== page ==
The book ends, have no fear the twists won’t be shared, using a very clever device. The Countess writes a play – the Haunted Hotel – and it is through that we learn, or perhaps learn, the truth of what went on in the palace.
All of the necessary characters draw close to the hotel so the ending can be complete but the reader is let in on the full hand of cards when most of the characters are not. In that respect it is a satisfying end.
If you were looking to find fault, and in many ways it is perhaps just nit picking, then you might argue that the story is perhaps a bit stretched. The most interesting parts happen in the past and maybe this would have been a different book had the action focused on those moments rather than to tell them briefly towards the end.
Still in terms of the book delivering what you want, which is a creepy chiller to mirror the dark nights then this delivers.
With the death of Lord Montbarry the family move on and ironically one of them chooses to invest some money in a hotel which is being built in the old Venetian palace where the Lord died.
The brother who has invested is the first to arrive and is put in the room where his brother died and has a couple of sleepless nights and loses his appetite. The next to try the room is the dead man’s sister who also has a strange experience dreaming terrible dreams of her dead brother. She also leaves in a hurry.
That leaves the third brother to arrive who is driven away by a death stench and finally the widow arrives to have a showdown with the ghiost of her dead husband and the fiance.
Who will see the ghost and how will it end? Collins has you guessing.
The Haunted Hotel – post I
This time of year is often associated with ghost stories. The most well known if of course A Christmas Carol with the ghosts of Marley and the various tenses of Christmas visiting Scrooge. But there are other collections of spooky stories and books that seem to chime in with the dark nights and the cold.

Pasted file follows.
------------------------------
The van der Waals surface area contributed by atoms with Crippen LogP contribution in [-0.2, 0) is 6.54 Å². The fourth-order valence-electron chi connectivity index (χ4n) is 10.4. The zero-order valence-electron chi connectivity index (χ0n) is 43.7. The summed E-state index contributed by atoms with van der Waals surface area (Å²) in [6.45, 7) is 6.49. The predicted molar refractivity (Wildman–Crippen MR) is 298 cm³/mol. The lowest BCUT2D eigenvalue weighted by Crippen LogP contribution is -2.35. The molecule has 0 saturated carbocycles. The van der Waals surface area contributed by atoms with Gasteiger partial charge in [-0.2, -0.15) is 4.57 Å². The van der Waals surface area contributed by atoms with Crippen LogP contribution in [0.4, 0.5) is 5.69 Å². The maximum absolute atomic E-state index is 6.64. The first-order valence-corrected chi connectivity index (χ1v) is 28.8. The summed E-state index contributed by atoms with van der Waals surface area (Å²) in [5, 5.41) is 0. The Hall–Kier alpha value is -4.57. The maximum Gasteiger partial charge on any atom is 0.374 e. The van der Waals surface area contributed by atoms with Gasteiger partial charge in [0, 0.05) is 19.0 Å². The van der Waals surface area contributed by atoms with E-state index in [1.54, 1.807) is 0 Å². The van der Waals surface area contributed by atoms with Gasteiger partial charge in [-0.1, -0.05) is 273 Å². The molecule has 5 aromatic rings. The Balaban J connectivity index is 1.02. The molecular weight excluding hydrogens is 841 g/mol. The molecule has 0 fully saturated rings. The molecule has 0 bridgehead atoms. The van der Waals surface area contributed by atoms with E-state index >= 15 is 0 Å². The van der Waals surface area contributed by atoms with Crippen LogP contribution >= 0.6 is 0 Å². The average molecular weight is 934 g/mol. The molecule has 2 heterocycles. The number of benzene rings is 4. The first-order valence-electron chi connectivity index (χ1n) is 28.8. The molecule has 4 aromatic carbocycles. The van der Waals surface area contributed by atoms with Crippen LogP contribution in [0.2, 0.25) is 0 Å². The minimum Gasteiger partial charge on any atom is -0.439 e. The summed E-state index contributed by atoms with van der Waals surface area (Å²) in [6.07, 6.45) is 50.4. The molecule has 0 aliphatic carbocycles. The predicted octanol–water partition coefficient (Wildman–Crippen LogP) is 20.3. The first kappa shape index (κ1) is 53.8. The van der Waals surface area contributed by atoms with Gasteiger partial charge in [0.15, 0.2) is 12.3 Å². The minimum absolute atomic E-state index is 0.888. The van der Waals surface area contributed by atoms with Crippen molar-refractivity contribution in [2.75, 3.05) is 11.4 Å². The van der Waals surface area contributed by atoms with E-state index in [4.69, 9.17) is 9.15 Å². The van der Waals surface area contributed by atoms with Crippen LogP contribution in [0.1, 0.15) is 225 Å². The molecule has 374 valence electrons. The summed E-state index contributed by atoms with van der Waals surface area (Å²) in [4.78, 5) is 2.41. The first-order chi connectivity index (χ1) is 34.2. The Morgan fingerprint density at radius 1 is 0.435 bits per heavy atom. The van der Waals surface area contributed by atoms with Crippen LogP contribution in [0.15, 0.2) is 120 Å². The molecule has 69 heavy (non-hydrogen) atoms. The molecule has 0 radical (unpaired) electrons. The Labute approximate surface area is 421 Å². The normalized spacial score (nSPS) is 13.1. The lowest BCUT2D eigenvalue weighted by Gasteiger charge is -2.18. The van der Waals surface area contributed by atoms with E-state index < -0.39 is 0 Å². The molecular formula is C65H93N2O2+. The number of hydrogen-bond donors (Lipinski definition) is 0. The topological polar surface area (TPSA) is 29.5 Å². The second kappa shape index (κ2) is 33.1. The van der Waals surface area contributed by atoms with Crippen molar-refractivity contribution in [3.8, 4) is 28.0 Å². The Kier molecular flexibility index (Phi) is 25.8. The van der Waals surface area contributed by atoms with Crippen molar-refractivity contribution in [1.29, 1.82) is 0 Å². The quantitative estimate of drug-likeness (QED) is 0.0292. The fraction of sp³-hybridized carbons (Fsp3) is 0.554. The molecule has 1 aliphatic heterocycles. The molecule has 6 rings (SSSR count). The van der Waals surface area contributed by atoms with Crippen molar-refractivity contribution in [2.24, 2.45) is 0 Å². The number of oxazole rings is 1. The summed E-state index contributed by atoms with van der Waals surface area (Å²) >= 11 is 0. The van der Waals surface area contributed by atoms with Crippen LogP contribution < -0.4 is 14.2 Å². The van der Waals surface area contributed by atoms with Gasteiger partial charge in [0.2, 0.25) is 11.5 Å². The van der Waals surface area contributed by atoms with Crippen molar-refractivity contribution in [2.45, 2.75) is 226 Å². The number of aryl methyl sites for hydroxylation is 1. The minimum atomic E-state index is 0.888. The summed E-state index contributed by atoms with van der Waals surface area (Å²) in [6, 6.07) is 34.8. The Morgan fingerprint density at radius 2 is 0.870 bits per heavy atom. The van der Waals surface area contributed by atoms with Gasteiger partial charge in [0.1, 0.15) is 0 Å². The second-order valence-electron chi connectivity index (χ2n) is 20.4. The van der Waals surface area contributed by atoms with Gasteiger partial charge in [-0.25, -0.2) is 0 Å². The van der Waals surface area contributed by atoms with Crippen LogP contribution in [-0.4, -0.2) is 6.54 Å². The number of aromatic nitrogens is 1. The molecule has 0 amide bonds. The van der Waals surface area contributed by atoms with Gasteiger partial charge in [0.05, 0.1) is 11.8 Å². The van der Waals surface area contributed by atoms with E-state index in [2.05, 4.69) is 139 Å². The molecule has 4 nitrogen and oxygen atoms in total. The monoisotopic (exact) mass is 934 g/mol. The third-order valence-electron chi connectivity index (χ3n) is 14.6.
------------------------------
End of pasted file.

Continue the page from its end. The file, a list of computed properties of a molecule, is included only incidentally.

It is perhaps no surprise that as a result the BBC has chosen to dramatise the Turn of the Screw as one of its big Christmas dramas.
But the book chosen from my shelf has been The Haunted Hotel by Wilkie Collins. The book manages to have a refreshing style to it despite being penned in the 1880s and you are dragged into the mystery in a relatively short number of pages.
A countess, who is both described as wicked or in terms of being a victim of gossip marries a Lord who has thrown over his former fiancé for the mysterious and hated woman. But the Countess herself feels threatened by the former fiancé and even after her husband dies on a trip to Venice she still seems to believe that it is her life that is under threat.
Collins leaves the reader struggling to develop any serious sympathy for the Countess and as you suspect her brother Baron Rivar for being involved in murder it becomes harder still to come down on the side of anyone other than the former fiancé.